Sunday, October 12, 2008

DIY: Wood Pet Enclosure

Meeps has an appointment this Tuesday to be fixed (or spayed or neutered, whichever is the correct term), and was recommended by the veterinarian to confine her in a pet cage for 10 days. Reasons being to prevent her ripping off her sutures after the surgery. Now, both our cats are indoor cats. That already eliminates Meeps from getting an infection or tear her wound after the surgery. And after the surgery when the anesthesia wears out, she'll most probably be sore from the big cut in her abdomen, hopefully to keep her from being too hyperactive.

But then again, Meeps is a very hyperactive cat. I mean zooming up our row of sofas, then down to hubby's home office, up my old office chair to claw to the top, down the cubby holes of the coat hangers, then off to the sofas and repeat until hubby comes and stop her. This goes on for the entire day (claimed by hubby)until 3-5pm where she will take a cat nap. So, just in case this happens, we'll have a cage already in hand.

Bedframe crossbars in the background

I got these discarded crossbars from a bedframe to make the cat cage. In fact, two of these bedframe thingies of different wood quality and some unfortunately had grown mold on them. Minus the moldy planks, I have just enough materials to work with.

After taking the plank pieces apart, sawing them in half (from 3 feet long to 1.5 feet), I lay down the pieces on the floor like railway tracks. Partly I'm making this up as I go along, partly I want to see if the cage would be big enough to hold a cat litter box and room for her to roam in. Some of the planks are hard wood, and sawing with a handsaw is not that fun. A circular saw would have cut down the time I took by 80%. I'm expecting to have a sore shoulders+arms+legs for the next few days.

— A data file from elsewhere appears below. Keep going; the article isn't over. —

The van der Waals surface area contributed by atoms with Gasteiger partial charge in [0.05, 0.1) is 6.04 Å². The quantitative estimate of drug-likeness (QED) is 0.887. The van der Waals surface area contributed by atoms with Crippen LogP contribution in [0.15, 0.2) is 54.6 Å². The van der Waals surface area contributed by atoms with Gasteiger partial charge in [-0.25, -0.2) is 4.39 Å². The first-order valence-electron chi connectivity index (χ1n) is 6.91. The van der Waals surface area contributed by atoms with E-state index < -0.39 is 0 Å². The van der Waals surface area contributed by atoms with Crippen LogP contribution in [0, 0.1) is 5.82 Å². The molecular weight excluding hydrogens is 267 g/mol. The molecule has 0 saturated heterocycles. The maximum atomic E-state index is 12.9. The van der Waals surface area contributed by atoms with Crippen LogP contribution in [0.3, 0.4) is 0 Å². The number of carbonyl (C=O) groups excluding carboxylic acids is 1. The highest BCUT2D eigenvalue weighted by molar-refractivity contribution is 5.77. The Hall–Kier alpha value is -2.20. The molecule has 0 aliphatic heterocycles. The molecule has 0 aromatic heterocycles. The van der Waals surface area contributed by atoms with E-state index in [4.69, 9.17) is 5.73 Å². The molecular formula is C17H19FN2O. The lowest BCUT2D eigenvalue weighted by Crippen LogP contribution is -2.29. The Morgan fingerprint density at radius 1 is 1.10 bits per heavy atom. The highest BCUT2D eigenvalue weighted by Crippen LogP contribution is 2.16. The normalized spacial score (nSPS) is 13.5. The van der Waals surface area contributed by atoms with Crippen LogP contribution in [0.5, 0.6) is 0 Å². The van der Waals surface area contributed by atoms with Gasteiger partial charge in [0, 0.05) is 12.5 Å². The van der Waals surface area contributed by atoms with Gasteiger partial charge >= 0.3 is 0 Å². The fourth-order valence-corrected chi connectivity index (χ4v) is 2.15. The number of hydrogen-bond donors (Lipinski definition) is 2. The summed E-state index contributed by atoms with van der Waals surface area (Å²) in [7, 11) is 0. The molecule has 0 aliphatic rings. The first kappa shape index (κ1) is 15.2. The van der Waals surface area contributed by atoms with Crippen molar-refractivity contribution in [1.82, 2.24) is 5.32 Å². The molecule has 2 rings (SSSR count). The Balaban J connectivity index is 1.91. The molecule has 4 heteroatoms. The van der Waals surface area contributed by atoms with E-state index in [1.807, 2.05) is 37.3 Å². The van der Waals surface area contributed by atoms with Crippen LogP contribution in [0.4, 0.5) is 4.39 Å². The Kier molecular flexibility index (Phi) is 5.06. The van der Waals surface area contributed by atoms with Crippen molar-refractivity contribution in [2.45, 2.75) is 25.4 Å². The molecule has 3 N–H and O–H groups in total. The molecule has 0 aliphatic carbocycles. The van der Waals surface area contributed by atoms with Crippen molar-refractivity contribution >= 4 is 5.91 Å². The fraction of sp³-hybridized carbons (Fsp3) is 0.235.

I sawed a lot of wood that day... -_-;

Next I cut up the thin wooden bar by half, that gives me the crossbars to hold the vertical planks as shown. Nailing seems to be a pain on the hard wood. Looked almost like a dwarf's picket fence if you ask me.

Each step as it progressed

The cage is not great, but good enough for its possible function to serve for 10 days. I could have marked, measured, drilling to precision, but I didn't. My initial plan was to have a swing door with two latches (top and bottom) to lock her in. In the end, since the cage is bottemless, we figure we'll just lift the cage up, while the other grab the cat litter box to clean out should be sufficient. Thus, we nailed the last side of the crate.

Of course, after fabrication, need to test them out. The cage itself weight almost 8Kg. Sufficient to keep her from tipping it over. Next, test subject: Meeps herself. Little Meeps is always curious every time I work on the balcony. So, we let her out and kept her in crate and it seems to hold. There are 1 spot where the gap is slightly too wide. Will need to fix that.

"Lemme out..."

Otherwise, it's good enough to keep her in, with enough space to lie down and rest. It is afterall, an enclosure to recovery, not a playpen.

Panya checking things out as well

Now we need to wait till Wednesday to pick her up after the surgery and keep her there. Fingers crossed and hope everything will go well. End of another weekend.


mark said...

great re-use of bed frame, bed/futon frames good source of lumber!

Lex Then said...

Thanks, I'd like to have a workshop/studio like you have but I guess hand saw will have to do.